Friday, October 8, 2010
Hurdles are for
The hurdles to innovation are similar. Our own personal middle managers are culprits keen to sidetrack creative ideas before they even have a chance to become innovations. There are numerous reasons for this. As we manage our day to day activities our internal manager may fear that if we follow-up on a brilliant idea we will move into new areas and out of our comfort zone. She/he may not want to deal with the change implicit in implementing the idea. He/She may fear the loss of her own power through as another part of our brain takes charge of implementing a potentially innovative idea.
This is not to say that all our internal managers are innovation hurdles. Rather that in many of us our internal managers are perceived as hurdles. On the other hand, when we are open to new ideas our internal managers are conducive to the innovation process, it is a huge benefit to us. But when they are hurdles, that becomes a problem.
Problems Are Challenges
But wait! As we have learned before the innovation process typically starts with a problem. It simply needs to be turned into a challenge so that people can work on solving the problem with creative ideas!
The first step in the creative problem solving process, which is the basis of the front end of any viable innovation process, is to understand better the problem.
The second step in the process, and this is the most important step, is to use the information from step one in order to ask why questions, for example: “why is our internal managers suppressing ideas?”
The answer might be: “because we have no motivation to push good ideas forward.” That's a good answer. But it's not good enough. Indeed, the best practice is to ask “why?” five times. By doing so, you may discover that you are not rewarding yourself for new ideas; you believe you are overly pressured to perform routine tasks; and that you believe you may lose face if you back a failing idea. In short, you are not rewarded in any way for pushing ideas forward, even if those ideas are winners, but you believe that you risk consequences if an idea we champion does not work.
In such an environment, any potentially innovative idea starts with a tremendous handicap. Moreover, one can hardly our internal manager for discouraging ideas.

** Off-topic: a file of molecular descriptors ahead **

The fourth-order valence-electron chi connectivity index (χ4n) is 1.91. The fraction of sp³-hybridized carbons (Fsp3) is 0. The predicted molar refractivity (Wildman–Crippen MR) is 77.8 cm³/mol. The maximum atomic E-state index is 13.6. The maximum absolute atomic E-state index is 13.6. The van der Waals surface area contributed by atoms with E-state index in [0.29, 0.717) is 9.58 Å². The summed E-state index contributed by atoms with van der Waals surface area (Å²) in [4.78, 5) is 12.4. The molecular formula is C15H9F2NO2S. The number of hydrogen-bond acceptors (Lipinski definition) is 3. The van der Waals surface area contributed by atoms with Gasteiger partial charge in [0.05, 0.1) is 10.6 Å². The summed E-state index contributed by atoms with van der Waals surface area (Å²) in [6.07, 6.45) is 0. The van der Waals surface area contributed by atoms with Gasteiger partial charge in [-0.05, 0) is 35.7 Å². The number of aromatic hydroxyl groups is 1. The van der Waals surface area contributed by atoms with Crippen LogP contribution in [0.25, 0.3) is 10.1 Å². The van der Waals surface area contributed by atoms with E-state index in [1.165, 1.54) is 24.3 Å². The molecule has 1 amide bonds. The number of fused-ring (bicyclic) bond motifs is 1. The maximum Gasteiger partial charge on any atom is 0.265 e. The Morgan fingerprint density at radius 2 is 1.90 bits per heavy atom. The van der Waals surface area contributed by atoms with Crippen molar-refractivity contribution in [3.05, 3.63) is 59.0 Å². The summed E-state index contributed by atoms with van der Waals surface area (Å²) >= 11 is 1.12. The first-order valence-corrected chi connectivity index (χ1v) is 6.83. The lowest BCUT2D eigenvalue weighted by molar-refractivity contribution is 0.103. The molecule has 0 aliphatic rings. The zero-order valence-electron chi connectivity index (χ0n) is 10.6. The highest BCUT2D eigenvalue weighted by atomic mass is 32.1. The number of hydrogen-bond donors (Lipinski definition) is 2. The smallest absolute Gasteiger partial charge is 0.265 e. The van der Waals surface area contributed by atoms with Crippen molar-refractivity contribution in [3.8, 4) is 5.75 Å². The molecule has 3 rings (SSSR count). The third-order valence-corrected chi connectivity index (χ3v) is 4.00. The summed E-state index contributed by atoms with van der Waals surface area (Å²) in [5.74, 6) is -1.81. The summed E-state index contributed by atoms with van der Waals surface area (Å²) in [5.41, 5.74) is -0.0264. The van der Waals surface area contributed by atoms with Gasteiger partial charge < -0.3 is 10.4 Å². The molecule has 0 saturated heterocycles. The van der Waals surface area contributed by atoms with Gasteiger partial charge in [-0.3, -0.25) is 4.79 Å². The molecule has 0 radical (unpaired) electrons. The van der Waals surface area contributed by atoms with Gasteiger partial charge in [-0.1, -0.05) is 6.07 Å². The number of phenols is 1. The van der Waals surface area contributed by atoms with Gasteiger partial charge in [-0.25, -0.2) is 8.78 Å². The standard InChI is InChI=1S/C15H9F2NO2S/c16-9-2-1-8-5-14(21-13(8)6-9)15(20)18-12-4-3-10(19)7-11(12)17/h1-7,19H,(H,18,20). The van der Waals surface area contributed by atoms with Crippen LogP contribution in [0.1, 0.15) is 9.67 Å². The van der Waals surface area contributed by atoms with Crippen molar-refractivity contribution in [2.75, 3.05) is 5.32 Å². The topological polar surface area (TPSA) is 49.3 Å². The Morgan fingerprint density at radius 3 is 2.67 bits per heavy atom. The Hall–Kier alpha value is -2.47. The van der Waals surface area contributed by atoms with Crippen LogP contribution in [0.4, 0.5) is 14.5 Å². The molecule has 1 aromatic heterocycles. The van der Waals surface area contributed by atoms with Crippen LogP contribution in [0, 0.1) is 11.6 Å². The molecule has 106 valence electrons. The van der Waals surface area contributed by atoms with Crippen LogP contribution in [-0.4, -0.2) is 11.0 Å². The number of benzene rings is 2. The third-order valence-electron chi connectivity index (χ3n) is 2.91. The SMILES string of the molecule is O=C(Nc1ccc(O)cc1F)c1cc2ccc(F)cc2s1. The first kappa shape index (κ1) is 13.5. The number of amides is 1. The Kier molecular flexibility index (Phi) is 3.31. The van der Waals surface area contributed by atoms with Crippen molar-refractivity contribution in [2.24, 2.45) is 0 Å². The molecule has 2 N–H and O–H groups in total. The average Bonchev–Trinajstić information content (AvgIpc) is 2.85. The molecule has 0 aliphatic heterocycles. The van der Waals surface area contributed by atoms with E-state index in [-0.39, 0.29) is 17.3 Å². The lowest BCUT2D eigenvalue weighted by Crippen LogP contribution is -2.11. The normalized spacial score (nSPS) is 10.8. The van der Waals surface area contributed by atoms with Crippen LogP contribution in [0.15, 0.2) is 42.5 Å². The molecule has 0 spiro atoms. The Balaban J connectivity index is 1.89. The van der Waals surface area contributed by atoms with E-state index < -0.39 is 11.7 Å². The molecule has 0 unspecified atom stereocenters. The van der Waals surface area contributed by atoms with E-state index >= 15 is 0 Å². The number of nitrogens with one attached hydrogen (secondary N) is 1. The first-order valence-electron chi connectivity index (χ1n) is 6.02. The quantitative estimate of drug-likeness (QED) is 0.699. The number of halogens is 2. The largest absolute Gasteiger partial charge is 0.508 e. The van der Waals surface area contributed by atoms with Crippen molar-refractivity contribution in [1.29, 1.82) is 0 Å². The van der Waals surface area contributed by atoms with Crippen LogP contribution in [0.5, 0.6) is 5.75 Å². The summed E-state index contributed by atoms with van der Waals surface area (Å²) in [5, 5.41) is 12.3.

The next step in the innovation process is to define the criteria by which you will evaluate ideas. This can be done before or after the idea generation process, but it is usually more smarter to do it beforehand. In this situation, criteria will probably include: viability of implementing the idea, ease of implementing the idea, expected effectiveness of the idea; avoidance of conflict from middle managers, minimal disruption (In some cases, you may actually want to encourage disruption in a new process. But, for all the sexiness of “disruptive innovation” the truth is, most of us do not like their lives to be disrupted)
With this information, it becomes relatively easy to formulate one or more innovation challenges that can be used to generate ideas. For example: “in what ways might we motivate [or 'reward'] ourselves to champion new ideas?"or “in what ways might we encourage our internal managers to start more innovative projects?”
At this stage, you go through the usual idea generation process and get lots of ideas. This done, you can combine ideas and evaluate them using the criteria you have identified. Now, does that not sound like a lot more fun than moaning about middle managers being hurdles to innovation?
Best of all, this process can be used to identify and define other hurdles to innovation as well as generate ideas to solve them. Indeed, the biggest hurdle to innovation is probably allowing hurdles to become insurmountable. But you would never catch a leader thinking that way!